Come Over, Come Over/My Perfect Life/It’s So Magic/The Freddie Stories by Lynda Barry (229x153mm)
I’m not sure whether it’s because of the way I’ve read Barry’s collections over the years (I’ve tended to stumble across a copy here and a copy there in bookstores, without knowing that the book existed, and in no particular order), or it’s something innate in the work itself… but Barry’s books about Marlys (and the rest) seem less like fictions created by Barry, and more like a reality that Barry has somehow excavated.
I realise that when I’m thinking about these characters, Marlys, Maybonne, Arnold, Arna and Freddie are real to me, emotionally speaking: When Barry was still doing these books, when I found one of them, my brain would go “Yay! Now I can find out what’s happened to them since last time” in a distinctly different way than with other works I’ve followed for decades (like Jaime Hernandez’ Locas characters), that remain resolutely fictional to me.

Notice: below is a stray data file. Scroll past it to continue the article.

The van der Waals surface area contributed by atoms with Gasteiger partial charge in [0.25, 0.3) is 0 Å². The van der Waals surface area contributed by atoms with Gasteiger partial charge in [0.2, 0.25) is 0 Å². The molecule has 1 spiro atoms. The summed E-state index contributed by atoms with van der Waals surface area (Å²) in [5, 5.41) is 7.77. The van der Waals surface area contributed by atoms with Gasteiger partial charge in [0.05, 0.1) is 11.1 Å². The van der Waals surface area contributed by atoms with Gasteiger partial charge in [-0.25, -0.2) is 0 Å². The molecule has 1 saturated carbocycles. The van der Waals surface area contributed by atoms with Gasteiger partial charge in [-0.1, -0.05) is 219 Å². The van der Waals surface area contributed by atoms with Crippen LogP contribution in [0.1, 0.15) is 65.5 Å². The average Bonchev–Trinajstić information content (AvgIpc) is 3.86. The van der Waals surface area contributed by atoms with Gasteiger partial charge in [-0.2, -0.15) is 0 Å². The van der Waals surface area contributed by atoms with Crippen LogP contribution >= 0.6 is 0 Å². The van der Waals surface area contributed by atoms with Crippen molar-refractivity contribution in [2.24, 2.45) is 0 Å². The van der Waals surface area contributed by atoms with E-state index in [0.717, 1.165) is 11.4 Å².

If I’m counting correctly, there are nine of these collections, which means that there are about 550 strips collected. But Barry has worked on this weekly strip for about 27 years, so there should be about 1400 strips out there! MY GOD!!! There’s more Ernie Pook that hasn’t been collected than has been?! *image of me having a nervous breakdown*
But let’s have a look at the final four of these collections. I mean, I’ll start reading them now, and I’ll let you have a look at some of the strips, m kay?
The previous collections had focused on Arna and her cousin Marlys, but Maybonne (Marlys’ sister) had been introduced, and was in the margins of the series.
Come Over, Come Over flips that completely — now Maybonne becomes the main character, and Marlys is seen from her point of view (instead of Arna being the viewpoint character). (And Arna, Freddie and Arnold aren’t mentioned at all in this book, I think?)
Another difference is that we get more of a continuity between strips. The previous books had mostly had free-standing strips — moving to more continuity gives a very different reading experience; it’s less choppy, less dense.